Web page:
I have a part time gig teaching government at Suffolk University in Boston. At Suffolk, I have taught many international students. I have had students from Asia, Africa, the Middle East, and Russia. Many of these kids come from countries that are virtually police states. There is no rule of law in these lands, only the strong and unresponsive will of a petty dictator.
The political freedom in the United States blows their minds. When I talk about the Bill of Rights that keeps America from becoming a police state, they listen in amazement. I really feel good about teaching these international students because some of them will go back to their homelands and fight for the many freedoms Americans enjoy and take for granted.
And most of my American students do take their liberties for granted. They figure that political freedom has always been there and will always be around. But neither my students nor Americans in general should take these civil liberties for granted. There's always someone who wants more control and will fight to take our liberties away.
That's what happened in the U.S. Senate last week. Last week the Senate approved the National Defense Authorization Act which contained a rider that gives the military the authority to arrest Americans suspected of being terrorists or terrorist sympathizers. This bill allows the military to detain a suspect indefinitely without trial or any other legal protections. In one swoop, the Senate dealt a death blow to the legal protections in the Fifth and Sixth Amendments in the Constitution. Sixty-two senators blew off the due process of law guaranteed in the Bill of Rights with the same ease that Kim Kardashian ditched her husband.
The media obsession with the Herman Cain sex circus allowed the enemies of freedom to get away with the murder of the Bill of Rights last week. Many of the international students I teach are Arabs and Muslims. Will the military detain me because I regularly exchange E-mails with them? The bill passed by the Senate gives authorities the power to do exactly that and they don't even have to prove my guilt in a court of law. Sounds like the policy of a police state to me.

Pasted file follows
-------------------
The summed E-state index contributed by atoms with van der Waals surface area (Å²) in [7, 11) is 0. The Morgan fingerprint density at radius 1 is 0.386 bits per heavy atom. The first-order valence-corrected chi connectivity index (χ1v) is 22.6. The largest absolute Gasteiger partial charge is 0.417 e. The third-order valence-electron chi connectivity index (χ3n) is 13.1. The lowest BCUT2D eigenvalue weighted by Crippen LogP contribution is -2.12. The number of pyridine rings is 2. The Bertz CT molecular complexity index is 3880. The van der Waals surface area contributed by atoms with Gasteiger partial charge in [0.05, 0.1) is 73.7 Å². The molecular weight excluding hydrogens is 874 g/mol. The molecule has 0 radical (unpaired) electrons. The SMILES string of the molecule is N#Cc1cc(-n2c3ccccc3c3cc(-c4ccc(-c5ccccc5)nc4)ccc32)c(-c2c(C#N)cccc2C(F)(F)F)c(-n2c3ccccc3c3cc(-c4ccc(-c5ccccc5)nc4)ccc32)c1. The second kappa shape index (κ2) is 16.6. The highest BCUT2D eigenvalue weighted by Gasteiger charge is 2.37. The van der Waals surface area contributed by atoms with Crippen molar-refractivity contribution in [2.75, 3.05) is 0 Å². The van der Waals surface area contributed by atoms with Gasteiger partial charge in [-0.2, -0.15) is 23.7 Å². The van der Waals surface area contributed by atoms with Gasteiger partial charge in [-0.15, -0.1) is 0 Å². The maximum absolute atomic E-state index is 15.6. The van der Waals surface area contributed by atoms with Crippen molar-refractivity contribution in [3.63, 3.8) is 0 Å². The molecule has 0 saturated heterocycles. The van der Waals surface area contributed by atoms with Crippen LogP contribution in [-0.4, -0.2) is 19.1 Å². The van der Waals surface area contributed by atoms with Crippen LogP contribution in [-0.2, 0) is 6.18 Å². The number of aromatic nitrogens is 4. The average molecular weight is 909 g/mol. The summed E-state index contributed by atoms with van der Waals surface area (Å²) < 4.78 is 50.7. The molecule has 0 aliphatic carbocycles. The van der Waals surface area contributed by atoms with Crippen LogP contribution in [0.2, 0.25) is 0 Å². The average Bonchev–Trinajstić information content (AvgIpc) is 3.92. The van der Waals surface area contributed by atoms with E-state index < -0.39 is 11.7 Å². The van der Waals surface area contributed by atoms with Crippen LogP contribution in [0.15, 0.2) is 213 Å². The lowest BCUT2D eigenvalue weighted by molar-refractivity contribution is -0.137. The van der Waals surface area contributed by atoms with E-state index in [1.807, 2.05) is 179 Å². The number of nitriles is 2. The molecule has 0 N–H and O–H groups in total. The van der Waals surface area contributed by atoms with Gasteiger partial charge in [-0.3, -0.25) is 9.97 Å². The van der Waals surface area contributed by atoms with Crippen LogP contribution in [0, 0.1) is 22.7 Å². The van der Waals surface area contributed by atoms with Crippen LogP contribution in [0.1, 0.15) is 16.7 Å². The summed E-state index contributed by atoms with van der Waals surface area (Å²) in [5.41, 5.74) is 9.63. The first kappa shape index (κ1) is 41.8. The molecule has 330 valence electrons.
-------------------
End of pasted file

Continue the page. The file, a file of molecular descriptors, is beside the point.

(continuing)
Please don't assume that the Supreme Court will protect your legal rights either. Wednesday was the anniversary of the attack on Pearl Harbor. After the attack President Franklin Delano Roosevelt allowed the local military commanders to detain loyal Japanese Americans and toss them into concentration camps. One of the victims of this abuse of power was Fred Korematsu. He was an American citizen of Japanese descent born in the United States. After the Army tossed him into the can, Korematsu filed suit in federal court and accused the United States government of violating his constitutional right to due process of law. In a unanimous decision, the Supreme Court told Korematsu to go pound sand and enjoy the hospitality offered in the concentration camp for the duration of the war. Thousands of these loyal Japanese Americans later fought and died for the country that betrayed them. We owe them a debt of gratitude and an apology.
Like Korematsu, I am a hyphenated American. I'm Irish-American and he was Japanese-American. The Irish have a long history of terrorism towards England which was a U.S. ally during World War II. Just imagine the outrage if FDR had thrown Irish Americans into concentration camps.
Most Americans are ashamed of this ugly episode in American history and they may come to feel the same way about the Senate's recent action. We don't export steel anymore but we do have an important commodity that the rest of the world needs desperately: freedom. And if we lose liberty, we will have nothing valuable left to sell to the rest of the world.